Connecticut's Civil War Monuments


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Hillside Cemetery
56 North Main Street
Terryville in Plymouth, CT

Dedicated: Date unknown, perhaps early
Type: Stone obelisk with bronze plaques covering pedestal
Height: Approximately 19'

Historical Significance

SOLDIERS MONUMENT, Hillside Cemetery, Terryville in Plymouth, is significant historically because of its possible early date as a Civil War monument. It may be one of the three or four earliest Civil War monuments in the state. No information on its origins is known, but in local tradition it vies with nearby SOLDIERS MONUMENT, Bristol, 1866, as to which came first. The date of 1865 which appears on the 1983 bronze plaque is an approximation. In 1983 bronze plaques were mounted to replace and cover the original lettering in the stone, which became illegible.

Artistic Significance

SOLDIERS MONUMENT, Terryville in Plymouth, is significant artistically because of its simplicity, suggesting that it is of an early date. Its configuration of pedestal with lettering and obelisk is similar to that of SOLDIERS MONUMENT, Kensington in Berlin, 1863, and MONUMENT, Northfield in Litchfield, 1866.


SOLDIERS MONUMENT, Terryville in Plymouth, is located on the highest hill in the gently rolling 10-acre landscape of Hillside Cemetery. A companion steel flagpole is 10 feet to the northeast. Terryville men who died in the Civil War are memorialized.

A well-proportioned plinth supports the base of the pedestal. Ogee moldings facilitate the transition to the dado, on which the 33 1/2" x 30 1/2" bronze plaques from 1983 are mounted. Ogee and scotia moldings carry the transition to the obelisk shaft, which has a low pyramidal top.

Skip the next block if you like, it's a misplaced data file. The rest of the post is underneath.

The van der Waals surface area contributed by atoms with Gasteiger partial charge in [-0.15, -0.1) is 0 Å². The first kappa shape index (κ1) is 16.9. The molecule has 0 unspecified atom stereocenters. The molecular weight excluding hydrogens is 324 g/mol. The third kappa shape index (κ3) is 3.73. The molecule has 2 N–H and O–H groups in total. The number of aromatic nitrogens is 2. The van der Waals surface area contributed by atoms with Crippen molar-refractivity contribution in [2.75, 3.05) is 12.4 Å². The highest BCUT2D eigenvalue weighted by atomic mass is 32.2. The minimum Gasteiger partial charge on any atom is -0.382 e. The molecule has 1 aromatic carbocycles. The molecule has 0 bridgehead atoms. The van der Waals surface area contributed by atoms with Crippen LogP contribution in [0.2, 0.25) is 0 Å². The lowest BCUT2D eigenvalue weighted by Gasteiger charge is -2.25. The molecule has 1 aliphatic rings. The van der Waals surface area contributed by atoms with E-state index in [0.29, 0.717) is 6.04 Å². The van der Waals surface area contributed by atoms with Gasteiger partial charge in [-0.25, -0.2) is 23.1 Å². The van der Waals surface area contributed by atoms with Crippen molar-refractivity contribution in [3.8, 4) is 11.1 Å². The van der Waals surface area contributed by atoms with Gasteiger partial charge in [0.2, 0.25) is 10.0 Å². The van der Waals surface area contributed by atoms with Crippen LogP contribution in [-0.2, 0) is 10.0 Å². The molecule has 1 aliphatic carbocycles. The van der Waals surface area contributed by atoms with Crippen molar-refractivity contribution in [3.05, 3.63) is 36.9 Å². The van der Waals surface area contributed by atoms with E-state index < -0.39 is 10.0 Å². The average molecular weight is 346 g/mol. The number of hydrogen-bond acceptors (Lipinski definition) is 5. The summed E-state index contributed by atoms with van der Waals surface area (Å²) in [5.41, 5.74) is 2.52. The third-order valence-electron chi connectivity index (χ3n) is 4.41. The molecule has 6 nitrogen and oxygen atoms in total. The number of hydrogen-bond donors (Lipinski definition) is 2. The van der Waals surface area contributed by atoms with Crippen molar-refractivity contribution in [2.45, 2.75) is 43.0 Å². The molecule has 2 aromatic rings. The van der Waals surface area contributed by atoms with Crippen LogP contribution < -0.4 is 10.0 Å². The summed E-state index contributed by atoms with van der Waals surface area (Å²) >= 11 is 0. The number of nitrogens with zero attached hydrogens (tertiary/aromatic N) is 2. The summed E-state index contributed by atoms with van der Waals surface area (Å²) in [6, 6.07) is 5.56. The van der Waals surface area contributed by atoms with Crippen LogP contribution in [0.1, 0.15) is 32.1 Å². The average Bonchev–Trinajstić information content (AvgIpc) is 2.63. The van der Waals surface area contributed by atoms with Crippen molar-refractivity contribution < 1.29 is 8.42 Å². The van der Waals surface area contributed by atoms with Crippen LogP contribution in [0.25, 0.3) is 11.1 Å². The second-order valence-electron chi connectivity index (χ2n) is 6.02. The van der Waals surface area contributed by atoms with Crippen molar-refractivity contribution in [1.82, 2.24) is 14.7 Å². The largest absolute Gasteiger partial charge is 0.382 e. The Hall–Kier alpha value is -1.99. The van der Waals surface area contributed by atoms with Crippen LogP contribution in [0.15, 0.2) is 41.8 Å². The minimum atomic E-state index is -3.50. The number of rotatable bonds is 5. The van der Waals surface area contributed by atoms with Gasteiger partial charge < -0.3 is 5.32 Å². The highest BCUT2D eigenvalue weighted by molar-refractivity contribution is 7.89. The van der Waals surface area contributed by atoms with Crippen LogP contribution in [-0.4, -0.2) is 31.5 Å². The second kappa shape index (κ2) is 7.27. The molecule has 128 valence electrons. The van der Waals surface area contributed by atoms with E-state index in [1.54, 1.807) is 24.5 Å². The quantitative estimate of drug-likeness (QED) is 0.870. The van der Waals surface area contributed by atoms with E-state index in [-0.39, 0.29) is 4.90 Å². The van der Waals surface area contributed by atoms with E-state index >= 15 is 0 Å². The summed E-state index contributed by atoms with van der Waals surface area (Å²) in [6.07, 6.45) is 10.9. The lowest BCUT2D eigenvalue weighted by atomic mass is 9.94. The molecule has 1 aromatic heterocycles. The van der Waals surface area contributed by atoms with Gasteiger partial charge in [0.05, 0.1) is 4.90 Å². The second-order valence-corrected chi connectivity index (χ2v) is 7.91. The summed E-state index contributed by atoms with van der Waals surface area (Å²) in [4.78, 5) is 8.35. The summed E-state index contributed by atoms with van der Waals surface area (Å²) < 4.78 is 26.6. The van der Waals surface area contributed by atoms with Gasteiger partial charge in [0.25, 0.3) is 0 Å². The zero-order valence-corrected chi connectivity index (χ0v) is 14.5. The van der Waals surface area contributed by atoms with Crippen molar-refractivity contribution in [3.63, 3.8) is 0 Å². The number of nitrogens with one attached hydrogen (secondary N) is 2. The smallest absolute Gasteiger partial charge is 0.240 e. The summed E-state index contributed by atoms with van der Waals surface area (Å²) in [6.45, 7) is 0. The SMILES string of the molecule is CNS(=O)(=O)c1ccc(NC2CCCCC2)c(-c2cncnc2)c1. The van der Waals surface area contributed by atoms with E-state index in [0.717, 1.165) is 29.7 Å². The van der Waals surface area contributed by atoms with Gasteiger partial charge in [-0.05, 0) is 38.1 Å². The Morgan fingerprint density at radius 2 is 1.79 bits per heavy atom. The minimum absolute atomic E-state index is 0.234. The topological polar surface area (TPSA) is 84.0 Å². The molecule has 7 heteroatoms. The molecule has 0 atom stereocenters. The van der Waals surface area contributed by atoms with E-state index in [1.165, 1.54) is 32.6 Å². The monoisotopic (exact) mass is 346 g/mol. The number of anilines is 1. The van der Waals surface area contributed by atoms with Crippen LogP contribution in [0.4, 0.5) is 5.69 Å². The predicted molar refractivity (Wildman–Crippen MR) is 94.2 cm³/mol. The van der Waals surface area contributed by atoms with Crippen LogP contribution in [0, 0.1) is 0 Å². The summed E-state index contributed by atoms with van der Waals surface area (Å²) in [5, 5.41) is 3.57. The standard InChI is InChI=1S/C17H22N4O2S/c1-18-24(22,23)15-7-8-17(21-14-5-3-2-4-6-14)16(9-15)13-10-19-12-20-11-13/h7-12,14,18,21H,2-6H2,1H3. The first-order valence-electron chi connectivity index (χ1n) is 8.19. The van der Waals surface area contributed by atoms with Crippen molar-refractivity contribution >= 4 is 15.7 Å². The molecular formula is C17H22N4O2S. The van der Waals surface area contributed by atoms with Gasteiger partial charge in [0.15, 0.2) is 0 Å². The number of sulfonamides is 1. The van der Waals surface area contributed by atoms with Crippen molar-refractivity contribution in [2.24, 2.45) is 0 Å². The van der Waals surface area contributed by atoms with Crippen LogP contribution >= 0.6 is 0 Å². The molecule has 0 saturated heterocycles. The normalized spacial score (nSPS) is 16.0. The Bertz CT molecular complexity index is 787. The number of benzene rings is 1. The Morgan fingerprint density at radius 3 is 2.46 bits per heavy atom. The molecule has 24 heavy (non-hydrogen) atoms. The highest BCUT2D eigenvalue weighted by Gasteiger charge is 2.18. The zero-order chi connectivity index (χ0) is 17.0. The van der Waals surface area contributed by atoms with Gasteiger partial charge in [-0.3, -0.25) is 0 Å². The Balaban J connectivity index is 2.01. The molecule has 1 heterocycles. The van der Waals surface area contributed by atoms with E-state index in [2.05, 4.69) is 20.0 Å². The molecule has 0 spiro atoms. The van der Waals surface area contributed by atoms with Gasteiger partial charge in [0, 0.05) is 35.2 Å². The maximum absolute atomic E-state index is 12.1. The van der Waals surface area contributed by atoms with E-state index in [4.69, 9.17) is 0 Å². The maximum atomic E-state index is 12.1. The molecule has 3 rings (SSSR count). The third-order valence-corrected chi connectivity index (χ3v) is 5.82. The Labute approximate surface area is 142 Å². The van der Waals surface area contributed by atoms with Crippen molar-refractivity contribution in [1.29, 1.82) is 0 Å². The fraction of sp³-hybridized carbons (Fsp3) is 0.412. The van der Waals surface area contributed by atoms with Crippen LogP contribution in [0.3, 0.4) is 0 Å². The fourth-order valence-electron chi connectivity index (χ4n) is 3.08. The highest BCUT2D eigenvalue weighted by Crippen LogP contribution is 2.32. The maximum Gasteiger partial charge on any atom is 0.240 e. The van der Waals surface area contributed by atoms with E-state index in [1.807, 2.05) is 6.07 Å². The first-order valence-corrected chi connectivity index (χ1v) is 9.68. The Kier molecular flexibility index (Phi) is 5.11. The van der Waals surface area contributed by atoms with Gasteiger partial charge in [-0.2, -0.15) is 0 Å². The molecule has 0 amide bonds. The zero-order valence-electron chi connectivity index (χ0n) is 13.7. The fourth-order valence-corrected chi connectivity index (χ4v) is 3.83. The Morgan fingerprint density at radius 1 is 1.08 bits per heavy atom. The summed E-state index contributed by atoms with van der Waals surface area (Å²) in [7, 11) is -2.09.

The origin of the stone is not known. The plinth is gray granite while the pedestal and obelisk appear to be a relatively soft speckled tan/pink stone with some characteristics of marble, perhaps conducive to the deterioration in legibility of lettering which prompted the 1983 bronze plaques.

A number of related graves surround the monument. To the southeast is a row of six flush granite stones, 12" x 24", each with name, unit, the words CIVIL WAR, and year of death. At least one name is the same as on the dado. To the northeast are 12 similar stones identified as WORLD WAR, GOLD STAR MOTHER, WIFE. To the northwest are 11 more CIVIL WAR graves. The similarity of the stones for both Civil War and World War suggests that all stones (not necessarily the graves) were put in place after World War I. Use of the term Civil War also suggests a 20th-century date.


Front (southwest) face of pedestal base, raised caps:


    Above, dado, bronze plaque:

(6 names, died in service)

Southeast dado face:

(6 names)


(6 names)

     Northwest pedestal base, bronze plaque, raised caps:


    Above, dado:

(6 names)


Matthew Malley, Plymouth Municipal Historian, and Terry T. Baldwin, Keeper of Cemeteries, interviews, November 5, 1993.

Francis J. Ryan, Plymouth, Conn., 1776-1976 (privately printed, 1976), p. 97